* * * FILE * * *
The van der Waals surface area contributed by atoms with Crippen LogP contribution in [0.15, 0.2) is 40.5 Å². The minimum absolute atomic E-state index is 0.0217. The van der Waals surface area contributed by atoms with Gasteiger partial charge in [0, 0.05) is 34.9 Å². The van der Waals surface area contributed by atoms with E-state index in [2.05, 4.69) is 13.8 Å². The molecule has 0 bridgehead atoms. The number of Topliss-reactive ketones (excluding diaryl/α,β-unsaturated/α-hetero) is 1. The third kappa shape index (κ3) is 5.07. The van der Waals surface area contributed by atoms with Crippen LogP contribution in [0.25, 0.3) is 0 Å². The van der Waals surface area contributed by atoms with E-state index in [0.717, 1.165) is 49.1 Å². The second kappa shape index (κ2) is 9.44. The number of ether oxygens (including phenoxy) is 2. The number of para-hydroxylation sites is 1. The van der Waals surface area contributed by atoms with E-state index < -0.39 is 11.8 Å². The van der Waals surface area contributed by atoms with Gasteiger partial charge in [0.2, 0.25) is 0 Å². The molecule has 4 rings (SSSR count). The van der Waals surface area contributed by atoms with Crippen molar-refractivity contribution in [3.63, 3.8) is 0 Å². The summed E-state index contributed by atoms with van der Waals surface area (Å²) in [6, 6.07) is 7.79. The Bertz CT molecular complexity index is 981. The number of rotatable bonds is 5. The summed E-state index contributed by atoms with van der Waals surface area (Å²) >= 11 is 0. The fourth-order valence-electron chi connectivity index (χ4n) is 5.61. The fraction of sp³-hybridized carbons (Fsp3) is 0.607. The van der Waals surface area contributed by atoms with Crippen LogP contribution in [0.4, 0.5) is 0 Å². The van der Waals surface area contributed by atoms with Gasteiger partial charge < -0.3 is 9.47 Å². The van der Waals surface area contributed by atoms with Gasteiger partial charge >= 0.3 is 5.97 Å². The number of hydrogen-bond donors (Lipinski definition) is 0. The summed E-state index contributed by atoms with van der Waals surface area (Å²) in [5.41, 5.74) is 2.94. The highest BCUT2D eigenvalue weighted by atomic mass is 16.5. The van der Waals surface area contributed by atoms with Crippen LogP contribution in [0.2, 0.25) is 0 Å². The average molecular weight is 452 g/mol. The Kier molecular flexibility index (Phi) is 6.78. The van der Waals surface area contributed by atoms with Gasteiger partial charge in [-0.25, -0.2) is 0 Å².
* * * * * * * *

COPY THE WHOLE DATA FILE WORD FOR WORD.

The van der Waals surface area contributed by atoms with Crippen LogP contribution in [0.15, 0.2) is 40.5 Å². The minimum absolute atomic E-state index is 0.0217. The van der Waals surface area contributed by atoms with Gasteiger partial charge in [0, 0.05) is 34.9 Å². The van der Waals surface area contributed by atoms with E-state index in [2.05, 4.69) is 13.8 Å². The molecule has 0 bridgehead atoms. The number of Topliss-reactive ketones (excluding diaryl/α,β-unsaturated/α-hetero) is 1. The third kappa shape index (κ3) is 5.07. The van der Waals surface area contributed by atoms with Crippen LogP contribution in [0.25, 0.3) is 0 Å². The van der Waals surface area contributed by atoms with E-state index in [0.717, 1.165) is 49.1 Å². The second kappa shape index (κ2) is 9.44. The number of ether oxygens (including phenoxy) is 2. The number of para-hydroxylation sites is 1. The van der Waals surface area contributed by atoms with E-state index < -0.39 is 11.8 Å². The van der Waals surface area contributed by atoms with Gasteiger partial charge in [0.2, 0.25) is 0 Å². The molecule has 4 rings (SSSR count). The van der Waals surface area contributed by atoms with Crippen molar-refractivity contribution in [3.63, 3.8) is 0 Å². The summed E-state index contributed by atoms with van der Waals surface area (Å²) in [6, 6.07) is 7.79. The Bertz CT molecular complexity index is 981. The number of rotatable bonds is 5. The summed E-state index contributed by atoms with van der Waals surface area (Å²) >= 11 is 0. The fourth-order valence-electron chi connectivity index (χ4n) is 5.61. The fraction of sp³-hybridized carbons (Fsp3) is 0.607. The van der Waals surface area contributed by atoms with Crippen LogP contribution in [0.4, 0.5) is 0 Å². The van der Waals surface area contributed by atoms with Gasteiger partial charge < -0.3 is 9.47 Å². The van der Waals surface area contributed by atoms with Gasteiger partial charge >= 0.3 is 5.97 Å². The number of hydrogen-bond donors (Lipinski definition) is 0. The summed E-state index contributed by atoms with van der Waals surface area (Å²) in [5.41, 5.74) is 2.94. The highest BCUT2D eigenvalue weighted by atomic mass is 16.5. The van der Waals surface area contributed by atoms with Crippen LogP contribution in [0.2, 0.25) is 0 Å². The average molecular weight is 452 g/mol. The Kier molecular flexibility index (Phi) is 6.78. The van der Waals surface area contributed by atoms with Gasteiger partial charge in [-0.25, -0.2) is 0 Å².